But you just have to juxtapose pagers and smartphones against each other to understand the real advantages of the smartphone. If you have an iPhone and your doctor has one too, you’re going to probably take it to the next level, right? Yeah, FaceTime. (Surprisingly enough, that’s not what the statistics show. A full 78 percent of respondents said they didn’t want to chat or IM with their doctors, according to this recent article on Technology Review.)

For this kind of face to face interaction to work, it really depends on how good a rapport you have with your doctor, but if there’s a good doctor-patient relationship, you might just consider making the move. Let’s be clear, doctors are not taking to video-conferencing via Skype or Face-Time in droves (or rather, there are no published statistics from the bean-counting firms about the trend), but there are some anecdotal stories on blogs like Dr. Brian Goldman’s on CBC.ca. But it’s interesting to think ahead to how video consultations might change EMR.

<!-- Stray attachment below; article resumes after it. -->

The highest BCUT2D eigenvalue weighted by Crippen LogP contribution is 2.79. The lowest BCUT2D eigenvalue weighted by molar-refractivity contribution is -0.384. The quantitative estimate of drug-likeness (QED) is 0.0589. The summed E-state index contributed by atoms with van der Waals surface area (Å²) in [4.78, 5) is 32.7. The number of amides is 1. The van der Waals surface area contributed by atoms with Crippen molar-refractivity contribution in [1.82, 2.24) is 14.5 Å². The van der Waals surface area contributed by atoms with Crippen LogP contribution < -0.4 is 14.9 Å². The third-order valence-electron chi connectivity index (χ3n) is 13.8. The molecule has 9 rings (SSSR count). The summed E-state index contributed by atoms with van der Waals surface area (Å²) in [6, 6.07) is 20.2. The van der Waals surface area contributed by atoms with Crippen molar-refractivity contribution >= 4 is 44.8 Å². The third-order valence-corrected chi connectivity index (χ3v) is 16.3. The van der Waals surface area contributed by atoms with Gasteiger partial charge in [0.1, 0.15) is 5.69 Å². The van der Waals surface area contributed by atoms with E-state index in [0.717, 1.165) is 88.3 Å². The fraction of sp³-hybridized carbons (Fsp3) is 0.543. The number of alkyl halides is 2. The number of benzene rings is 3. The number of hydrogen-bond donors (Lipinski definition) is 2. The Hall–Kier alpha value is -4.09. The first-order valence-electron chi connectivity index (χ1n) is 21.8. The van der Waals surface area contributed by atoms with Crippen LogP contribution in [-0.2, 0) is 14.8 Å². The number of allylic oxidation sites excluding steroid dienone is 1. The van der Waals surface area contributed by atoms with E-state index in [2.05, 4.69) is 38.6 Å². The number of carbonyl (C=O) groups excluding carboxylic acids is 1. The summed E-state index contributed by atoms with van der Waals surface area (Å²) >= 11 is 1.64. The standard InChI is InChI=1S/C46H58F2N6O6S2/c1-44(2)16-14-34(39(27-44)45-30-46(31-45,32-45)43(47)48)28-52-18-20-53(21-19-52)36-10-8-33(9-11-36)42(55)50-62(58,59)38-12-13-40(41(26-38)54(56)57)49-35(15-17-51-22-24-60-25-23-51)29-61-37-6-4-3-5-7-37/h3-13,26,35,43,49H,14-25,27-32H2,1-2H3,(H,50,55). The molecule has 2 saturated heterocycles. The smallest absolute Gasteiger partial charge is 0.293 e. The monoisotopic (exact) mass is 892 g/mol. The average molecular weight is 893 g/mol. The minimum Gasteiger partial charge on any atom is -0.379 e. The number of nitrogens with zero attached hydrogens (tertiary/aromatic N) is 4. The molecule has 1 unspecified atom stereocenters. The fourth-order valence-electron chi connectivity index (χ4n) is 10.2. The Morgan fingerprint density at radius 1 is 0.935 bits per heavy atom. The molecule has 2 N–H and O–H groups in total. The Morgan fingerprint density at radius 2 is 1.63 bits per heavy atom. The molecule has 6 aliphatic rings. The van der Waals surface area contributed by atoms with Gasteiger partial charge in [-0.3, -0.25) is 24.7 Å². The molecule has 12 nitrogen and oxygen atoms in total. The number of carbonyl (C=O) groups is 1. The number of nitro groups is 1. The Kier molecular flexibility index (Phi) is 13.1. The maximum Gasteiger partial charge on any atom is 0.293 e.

The Pros:
- Direct connection with your doctor, in an instant: Great for the patient, furthers doctor-patient relationship but could be something of a double-edged sword.
- Show, don’t tell: For those times, when you don’t know whether a symptom needs an in-office visit, or when you’re not in town and some conference magic and ePrescribing can save the day.
- No more Lost in Translation: The paging process has that additional office staff layer in between, who convey your message to the doctor. It’s tempting to think that you can axe the middleman with Skype.